“The United States is considering, in addition to other options, stopping all trade with any country doing business with North Korea,” tweeted President Trump on Sunday afternoon.
The United States is considering, in addition to other options, stopping all trade with any country doing business with North Korea.
— Donald J. Trump (@realDonaldTrump) September 3, 2017
North Korea's top trading partners:
– China (85%)
– India (3.1%)
– Russia (2.3%)
– Thailand (2.1%)
– Philippines (1.5%)
– Mexico (1.3%)
— BNO News (@BNONews) September 3, 2017
On Sunday, reporter John Bennett with CQ Roll Call asked, “Mr. President, will you attack North Korea. With First Lady Melania standing with him, Trump nodded his head, said, “We’ll see. Thank you”, gave a wave of his right hand and walked to the waiting motorcade without saying anything further.
Trump had just finished speaking with a priest outside St. John’s Episcopal Church near the White House Sunday morning where he attended a service for the National Day of Prayer for those affected by Hurricane Harvey when he was asked about North Korea.
Reporter: "Mr. President, will you attack North Korea?"
President Trump: "We'll see." pic.twitter.com/BuRtORmjTP
— Fox News (@FoxNews) September 3, 2017
While early reports said the Hermit Kingdom tested a hydrogen bomb, the U.S. government and experts have since poured cold water on the announcement.
Once again, the world is on edge after North Korea completed its sixth and most powerful nuclear test. Reports say the Hermit Kingdom tested a hydrogen bomb — but did it? Nuclear expert Alexander Uvarov believes North Korea might be bluffing about the type of bomb it tested.
Sputnik News reports:
North Korea claimed Sunday that it had successfully conducted a test of a hydrogen bomb, which had generated a 50 kiloton detonation, meaning that the blast was tantamount to exploding 50,000 tons of dynamite. The Japanese Defense Ministry later commented that the yield of the nuclear weapon that had been tested may have been as high as 70 kt, according to preliminarily estimates.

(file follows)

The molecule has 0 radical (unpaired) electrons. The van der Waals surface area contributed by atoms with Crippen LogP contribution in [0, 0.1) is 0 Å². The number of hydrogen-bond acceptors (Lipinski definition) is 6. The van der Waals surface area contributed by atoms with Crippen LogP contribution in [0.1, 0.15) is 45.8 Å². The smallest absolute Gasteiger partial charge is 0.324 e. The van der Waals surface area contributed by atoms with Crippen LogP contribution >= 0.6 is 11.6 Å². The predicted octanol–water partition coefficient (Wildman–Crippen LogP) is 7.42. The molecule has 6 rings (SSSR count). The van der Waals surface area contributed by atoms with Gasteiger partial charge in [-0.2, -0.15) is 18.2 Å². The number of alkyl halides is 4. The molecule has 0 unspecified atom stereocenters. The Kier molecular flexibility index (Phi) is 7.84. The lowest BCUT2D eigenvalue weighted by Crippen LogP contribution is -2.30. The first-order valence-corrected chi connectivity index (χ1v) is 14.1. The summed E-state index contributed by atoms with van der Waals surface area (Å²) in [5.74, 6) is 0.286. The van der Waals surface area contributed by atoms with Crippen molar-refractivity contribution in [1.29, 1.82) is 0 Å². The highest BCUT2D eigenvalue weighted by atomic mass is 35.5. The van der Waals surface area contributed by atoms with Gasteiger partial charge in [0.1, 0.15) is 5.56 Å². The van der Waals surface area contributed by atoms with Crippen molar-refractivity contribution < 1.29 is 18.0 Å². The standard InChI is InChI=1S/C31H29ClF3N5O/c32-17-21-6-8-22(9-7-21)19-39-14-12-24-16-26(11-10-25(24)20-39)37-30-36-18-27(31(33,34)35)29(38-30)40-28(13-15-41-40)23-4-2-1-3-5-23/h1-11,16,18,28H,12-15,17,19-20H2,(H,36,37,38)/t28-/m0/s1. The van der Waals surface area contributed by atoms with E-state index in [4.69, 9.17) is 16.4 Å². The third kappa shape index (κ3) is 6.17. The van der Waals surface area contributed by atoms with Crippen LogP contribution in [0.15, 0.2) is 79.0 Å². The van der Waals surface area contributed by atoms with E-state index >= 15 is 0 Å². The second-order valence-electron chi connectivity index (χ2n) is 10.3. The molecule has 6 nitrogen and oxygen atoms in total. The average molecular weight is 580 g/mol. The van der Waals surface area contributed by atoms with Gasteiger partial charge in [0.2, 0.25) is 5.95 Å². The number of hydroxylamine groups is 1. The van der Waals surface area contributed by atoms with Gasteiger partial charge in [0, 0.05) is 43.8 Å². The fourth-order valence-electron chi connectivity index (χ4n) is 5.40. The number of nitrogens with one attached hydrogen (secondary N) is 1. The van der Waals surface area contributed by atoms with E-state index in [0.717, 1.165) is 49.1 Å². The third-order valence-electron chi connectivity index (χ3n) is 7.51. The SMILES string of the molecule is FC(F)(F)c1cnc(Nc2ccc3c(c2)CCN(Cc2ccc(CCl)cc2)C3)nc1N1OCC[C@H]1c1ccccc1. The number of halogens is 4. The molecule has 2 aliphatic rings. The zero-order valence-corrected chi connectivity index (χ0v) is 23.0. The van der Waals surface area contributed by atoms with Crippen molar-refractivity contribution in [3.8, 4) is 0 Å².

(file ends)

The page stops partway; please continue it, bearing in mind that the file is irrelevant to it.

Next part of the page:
The bomb, it said, was designed to be mounted on its newly developed intercontinental ballistic missile (ICBM).
Alexander Uvarov, an editor-in-chief of the Russian website AtomInfo.ru, commented to Sputnik on the test, saying that judging by the announced yield of explosion (just a few dozen kilotons), it might have been not a thermonuclear device in the modern sense of the word, but a so-called “boosted device”, an atomic bomb that uses some hydrogen isotopes to enhance its explosive yield.
“It is a long-established physical principle, offered way back at the end of 1940s – beginning of 1950s, which became one of the stages of development of the thermonuclear programs of the USSR and the US,” he told Sputnik.
On Sunday afternoon Japan and South Korean officials confirmed North Korea conducted a hydrogen bomb test.
An earthquake measuring 6.3 on the Richter scale centered in the area of North Korea’s nuclear weapons facility was reportedly followed by a 4.6 quake that appears to be a cave-in due to the test. The test is reportedly the strongest of the previous five tests since 2006. President Trump responded to the North Korean provocations on Twitter.
(First reported by The Gateway Pundit) http://www.thegatewaypundit.com/2017/09/wow-potus-trump-warns-u-s-may-stop-trade-countries-business-north-korea/ (September 3, 2017)
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